Donna Brazile | USA Today | June 22, 2021
My parents and many other African Americans in Southern states could not cast ballots until President Lyndon Johnson signed the 1965 Voting Rights Act.
This is personal to me.
Senate Republicans have won an important battle in their disgraceful war on democracy, but it was a major defeat for the American people and our right to vote – a fundamental right long denied to millions of Black Americans, including my enslaved ancestors and my own grandparents and parents born in the South after slavery ended.
Coming just a week after congressional Republicans joined Democrats to designate Juneteenth as a federal holiday marking the end of slavery, the Republican opposition to even debating the For the People Act makes a mockery of their support for the new holiday. Making Juneteenth a holiday shines a long overdue spotlight on America’s immoral embrace of slavery and racism. But suppressing the votes of Black Americans and other Americans is a fresh assault on our rights.
It wasn’t until President Lyndon Johnson signed the Voting Rights Act of 1965 into law that my parents and many other African Americans in Southern states could finally cast ballots. The law was a major victory in the long struggle against racism that continues to this day.
A lifetime of getting out the vote
I become politically active four years later as a 9-year-old, helping to identify families in my neighborhood who hadn’t registered to vote. That launched my life’s work of encouraging Americans of every background participate in our democracy. I went from organizing voter registration drives as a college student to working on Democratic presidential campaigns, including serving as campaign manager for Vice President Al Gore in 2000 and later as interim chair of the Democratic National Committee.
Why have I pursued this career path? Because I fervently believe the right to vote is sacred and the key to preserving all our other rights and freedoms.
The For the People Act is desperately needed to preserve voting rights – not just for Black Americans, but for all Americans. It is a response to Republican-controlled state legislatures that have come up with laws President Joe Biden has correctly labeled “Jim Crow in the 21st Century” to make voting harder for people who are likely to vote Democratic.
The Brennan Center for Justice reported that as of early June, a total of 24 state laws restricting access to voting have been enacted this year, with more such laws still under consideration. The For the People Act would block many provisions of these new state laws suppressing voting.
Senate Minority Leader Mitch McConnell, R-Ky., has led opposition to the voting rights bill as part of his stated policy to oppose just about anything President Biden supports. “One-hundred percent of my focus is on stopping this new administration,” McConnell said in May.
Sen. Jeff Merkley:The For the People Act will protect democracy
In truth, Republicans are using the filibuster to block the For the People Act because they want to increase their chances of winning elections, following former President Donald Trump’s defeat last November and the loss of their Senate majority. While I understand that Republicans want to oppose Democrats, they should not be opposing democracy. Doing so is anti-American.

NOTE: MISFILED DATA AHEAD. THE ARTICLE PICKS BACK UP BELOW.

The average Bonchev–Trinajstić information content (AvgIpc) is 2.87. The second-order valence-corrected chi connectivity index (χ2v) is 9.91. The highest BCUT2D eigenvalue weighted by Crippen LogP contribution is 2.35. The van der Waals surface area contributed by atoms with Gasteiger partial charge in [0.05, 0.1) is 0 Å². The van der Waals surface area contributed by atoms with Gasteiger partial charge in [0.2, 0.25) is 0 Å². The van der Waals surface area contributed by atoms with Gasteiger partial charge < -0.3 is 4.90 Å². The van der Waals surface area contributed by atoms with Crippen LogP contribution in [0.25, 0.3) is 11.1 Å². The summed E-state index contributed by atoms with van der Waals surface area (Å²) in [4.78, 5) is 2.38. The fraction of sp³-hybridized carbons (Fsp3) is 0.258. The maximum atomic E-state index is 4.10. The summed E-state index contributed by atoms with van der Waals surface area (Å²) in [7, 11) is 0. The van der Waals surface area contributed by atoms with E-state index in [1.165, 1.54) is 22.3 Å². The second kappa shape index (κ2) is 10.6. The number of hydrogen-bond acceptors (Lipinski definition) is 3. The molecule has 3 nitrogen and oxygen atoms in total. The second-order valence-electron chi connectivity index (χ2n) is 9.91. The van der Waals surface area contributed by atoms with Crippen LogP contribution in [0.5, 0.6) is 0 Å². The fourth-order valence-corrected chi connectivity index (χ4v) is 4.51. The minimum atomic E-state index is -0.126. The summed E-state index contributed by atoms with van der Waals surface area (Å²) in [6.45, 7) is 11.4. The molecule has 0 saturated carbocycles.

Unfortunately, millions of Republicans have bought into Trump’s false and absurd claim that he actually won the election, but was defeated because of election fraud orchestrated by a vast conspiracy of Republican as well as Democratic state and local election officials around the nation. The Supreme Court and other courts have thrown out more than 60 lawsuits attempting to advance Trump's bogus fraud allegations.
Risking collapse of US democracy
Fifty senators voted to start debating the For The People Act – all Democrats and not enough to break a filibuster, which requires 60 of 100 senators to proceed on a bill. If the only way to safeguard voting rights is to end the filibuster, then Democratic senators should end it or at least carve out an exception for voting rights legislation. They can do this in the 50-50 Senate if all 50 Democrats support the action and Vice President Kamala Harris breaks the tie.
But right now all 50 Democrats are not on board. To get that exception for voting, a small number of Democratic dissenters led by Sen. Joe Manchin of West Virginia would have to abandon their defense of the filibuster and make it a higher priority to defend our precious democracy.
Only Congress can save voting rights: Democratic walkout blocks Texas voter bill – for now
This does not seem like a hard choice. Voting rights are the infrastructure of our democracy. Republican legislatures have already dangerously weakened that infrastructure with their voter suppression laws, making it essential that Congress approve urgent repairs to protect our right to vote. As Sen. Amy Klobuchar said Tuesday on the Senate floor, "This is not the end of the line for this bill. This is only the beginning … We can't let state legislatures pick and choose who gets to vote and whose votes are counted."
A collapsing bridge can kill dozens or even hundreds of people. Collapsing voting rights can kill our entire democracy and take away the right of Americans to pick our own leaders. The last thing we want is to have our free and fair elections replaced by sham elections like those in Russia, China, North Korea and other dictatorships. Yet if Republicans have their way, we could see this nightmare become a reality.
Donna Brazile (@donnabrazile), a member of USA TODAY's Board of Contributors, is an ABC News contributor, an adjunct professor at Georgetown University, and the King Endowed Chair in Public Policy at Howard University. She previously served as interim Chair of the Democratic National Committee and of the DNC’s Voting Rights Institute, and managed the Gore campaign in 2000